In the same way, as it was the white race which established the United States of America, drew up its Constitution, and drew its inspiration from Europe, it is considered only necessary today for other races to have some kind of racial identity “restored” to them, while the white identity is taken for granted – or was until recently – for, in the last twenty years or so, the very notion of white identity has been subjected to attack while other identities are cherished. Lichtmesz rightly notes that in America, “to actively campaign or stand up for a specifically ‘white identity’ and the right to maintain and value it, is socially wholly unacceptable” (23). Anyone who does so is a “preacher of hate.”

Lichtmesz states that “for the greater part of its history, the United States of America has been no multi-cultural, multi-racial country, no ‘melting pot,’ and no ‘universal nation’ (28). Until the Immigration Act of 1965, otherwise known as the Hart-Celler Act, the reality was that the US favored Europeans over non-European immigration. This, and the ending of racial segregation in the Southern states, were milestones in the rise of “minorities” (the euphemism for non-whites) in America and the beginning of the decline in white hegemony there. A question for those opposed to this development is – and was – “are we primarily defending the white race or the American nation?” For Lichtmesz, the Founding Fathers who established a Northern European, Protestant white hegemony in the US “regarded it as quite wrong to share freedom or equality with their black slaves or the original inhabitants, and they were effectively ‘white nationalists’ speaking the language of the Enlightenment” (30). Indeed, the first Naturalization Law of 1790 limited immigration to “free white persons of good character.”

What is the American melting pot? This image is used because, unlike other nations, America was not founded by land or by a place of origin, but by adherence to an ideal, the new nation representing ‘the land of the free’ which is duty-bound to ensure that all peoples who become American “melt” in the one pot offered to the citizens of the “New World.” As the book explains (33-35), the notion of the melting pot consists rather bizarrely of three culinary metaphors. The notion was popularized by the Jewish writer Israel Zangwill in his eponymous theater play that was first performed in 1908. The play praises the merging of all races in a “melting pot” of reconciliation in which all races come together. The melting pot is one in which everybody readily assimilates. (In reality, the first kind of melting pot was that of Europeans, out of which an identifiably American character was created – one marked by religiousness and a keen nose for money. This is the melting pot as identified by the Austrian writer, Jordis von Lohausen.)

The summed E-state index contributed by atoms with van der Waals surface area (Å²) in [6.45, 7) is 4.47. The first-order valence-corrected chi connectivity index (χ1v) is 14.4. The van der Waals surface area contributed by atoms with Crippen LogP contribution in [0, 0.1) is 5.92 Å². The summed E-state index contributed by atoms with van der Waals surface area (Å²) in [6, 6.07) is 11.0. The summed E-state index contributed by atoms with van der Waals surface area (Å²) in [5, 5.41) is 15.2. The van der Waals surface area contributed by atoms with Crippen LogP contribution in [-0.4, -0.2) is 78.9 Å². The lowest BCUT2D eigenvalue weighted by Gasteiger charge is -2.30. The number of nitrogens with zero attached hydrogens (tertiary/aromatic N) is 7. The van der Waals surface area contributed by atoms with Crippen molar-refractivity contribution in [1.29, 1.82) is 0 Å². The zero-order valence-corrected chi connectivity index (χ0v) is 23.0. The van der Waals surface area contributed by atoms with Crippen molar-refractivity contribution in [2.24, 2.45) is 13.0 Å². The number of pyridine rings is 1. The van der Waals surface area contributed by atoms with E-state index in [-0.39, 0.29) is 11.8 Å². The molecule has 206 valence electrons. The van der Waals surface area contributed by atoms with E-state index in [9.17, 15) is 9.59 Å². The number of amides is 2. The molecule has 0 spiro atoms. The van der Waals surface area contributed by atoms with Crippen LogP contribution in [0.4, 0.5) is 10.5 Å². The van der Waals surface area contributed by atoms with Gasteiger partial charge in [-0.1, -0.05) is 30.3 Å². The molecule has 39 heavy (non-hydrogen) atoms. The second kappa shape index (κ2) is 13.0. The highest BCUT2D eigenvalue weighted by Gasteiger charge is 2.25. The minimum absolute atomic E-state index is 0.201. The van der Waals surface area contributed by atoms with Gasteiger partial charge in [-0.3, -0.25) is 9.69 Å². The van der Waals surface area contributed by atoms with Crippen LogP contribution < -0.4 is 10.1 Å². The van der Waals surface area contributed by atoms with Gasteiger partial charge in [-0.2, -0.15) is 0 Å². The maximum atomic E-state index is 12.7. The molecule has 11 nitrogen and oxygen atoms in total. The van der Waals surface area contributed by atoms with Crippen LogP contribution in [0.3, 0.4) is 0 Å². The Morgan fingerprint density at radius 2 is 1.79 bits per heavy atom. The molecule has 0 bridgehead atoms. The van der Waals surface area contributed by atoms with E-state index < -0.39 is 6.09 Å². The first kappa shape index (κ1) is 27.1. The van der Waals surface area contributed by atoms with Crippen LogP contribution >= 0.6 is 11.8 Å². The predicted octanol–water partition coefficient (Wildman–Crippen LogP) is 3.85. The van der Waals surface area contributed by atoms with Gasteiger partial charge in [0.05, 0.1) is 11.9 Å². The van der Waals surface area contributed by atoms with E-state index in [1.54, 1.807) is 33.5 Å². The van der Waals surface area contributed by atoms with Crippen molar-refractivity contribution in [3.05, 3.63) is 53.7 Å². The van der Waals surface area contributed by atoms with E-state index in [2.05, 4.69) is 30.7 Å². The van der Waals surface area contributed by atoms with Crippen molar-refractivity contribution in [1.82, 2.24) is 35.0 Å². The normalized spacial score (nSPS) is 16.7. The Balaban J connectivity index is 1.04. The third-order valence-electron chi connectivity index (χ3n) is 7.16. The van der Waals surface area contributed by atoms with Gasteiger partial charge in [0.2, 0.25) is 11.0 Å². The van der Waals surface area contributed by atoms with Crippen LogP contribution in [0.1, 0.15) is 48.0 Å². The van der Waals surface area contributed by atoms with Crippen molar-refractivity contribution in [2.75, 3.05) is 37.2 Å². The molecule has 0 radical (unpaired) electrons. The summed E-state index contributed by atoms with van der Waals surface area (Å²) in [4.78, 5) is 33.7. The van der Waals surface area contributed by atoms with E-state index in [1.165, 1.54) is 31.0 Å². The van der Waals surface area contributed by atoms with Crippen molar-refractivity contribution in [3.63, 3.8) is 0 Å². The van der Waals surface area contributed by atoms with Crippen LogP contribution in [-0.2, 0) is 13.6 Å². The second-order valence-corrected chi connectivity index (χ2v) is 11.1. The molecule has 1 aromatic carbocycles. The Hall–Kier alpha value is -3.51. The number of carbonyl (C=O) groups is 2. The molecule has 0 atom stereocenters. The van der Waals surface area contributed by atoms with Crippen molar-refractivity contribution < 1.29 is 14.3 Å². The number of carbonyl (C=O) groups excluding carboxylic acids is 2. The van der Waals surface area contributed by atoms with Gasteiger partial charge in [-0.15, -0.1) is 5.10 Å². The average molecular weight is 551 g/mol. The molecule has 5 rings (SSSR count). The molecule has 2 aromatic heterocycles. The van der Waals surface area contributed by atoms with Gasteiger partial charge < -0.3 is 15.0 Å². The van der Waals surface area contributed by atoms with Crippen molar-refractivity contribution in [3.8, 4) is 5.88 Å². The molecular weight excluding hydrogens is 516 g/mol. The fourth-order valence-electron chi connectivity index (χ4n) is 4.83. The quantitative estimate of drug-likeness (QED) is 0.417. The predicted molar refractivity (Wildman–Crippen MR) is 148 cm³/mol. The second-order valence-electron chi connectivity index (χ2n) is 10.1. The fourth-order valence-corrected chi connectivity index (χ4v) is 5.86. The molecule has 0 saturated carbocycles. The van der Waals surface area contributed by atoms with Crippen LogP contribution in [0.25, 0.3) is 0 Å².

The second concept of the melting pot, Lichtmesz tells us, is the “tomato soup” of a white society with a Protestant base, “spiced up” with the immigration of Roman Catholic and Slavic immigrants, who became fully integrated Americans through a process of cultural assimilation. The difference between the first and second form – that is to say between assimilation and integration – is that the first stresses the necessity of members of the society belonging to different races, whereas in the case of “tomato soup,” cultural assimilation is dominant. Lichtmesz does not convince me here that the differences are very substantial; in both cases, the intention is to create one nation and one kind of national character.

The third kind of melting identified by Lichtmesz is substantially different. Horace Kallen – again a Jewish writer – argued for a “salad bowl” society, what would today be called cultural pluralism. Pluralism is not a melted mixture at all, but races or cultural groups living shoulder-to-shoulder, tolerant of one another but not merging their identities. For Kallen, it is harmony which should prevail over enforced unity. Lichtmesz acknowledges that the lines of difference are blurred, but he notes that today, “one can say that the third concept prevails” (35).

Here we find the core of what the writer sees as an American malaise: for Lichtmesz, the United States is a nation without an ethnic soul. That being so, the question arises: to what exactly does an American “patriot” or “nationalist” owe his first allegiance? To an ethnically homogenous state? To an ideal of freedom? To the American nation? To the American dream? These ideals are scarcely compatible.

For the American Left, the American ideal or dream is the justification for open borders, opposition to which ideal was a major plank of Donald Trump’s presidential campaign. President Trump is as obviously nationalist as he is obviously not racialist – sorry, “racist” – despite what many of his opponents say, and is obviously not the champion of an ethnic state. A disproportionately large number of those who voted for Trump were white, but the claim that Trump is a “racist” has never rung true. Insofar as Trump is a nationalist, he draws on an American isolationist tradition which turns its back on the kind of missionary zeal which underpins the vision of America based on Kallen’s multi-cultural society. That vision of a missionary American duty destined to convert the world is imperialist. Nationalism is pragmatic, whereas imperialism is often inspired by a vision liable to be romantic and religious – as well, of course, as covetous.

Lichtmesz interprets Trump’s election as the victory of the nationalist pragmatists over the multi-culturalists and imperialists. This is broadly correct, albeit the extent to which nationalism may morph into imperialism is easily overlooked. For anti-racists, being an American nationalist without being “racist” is not good enough, since implicitly, Trump’s election, despite his being no “racist,” was inherently “racist” since American nationalism draws inspiration from an identification of the United States not with a literal interpretation of the equality of man, but with a nation-state that was founded by the white man.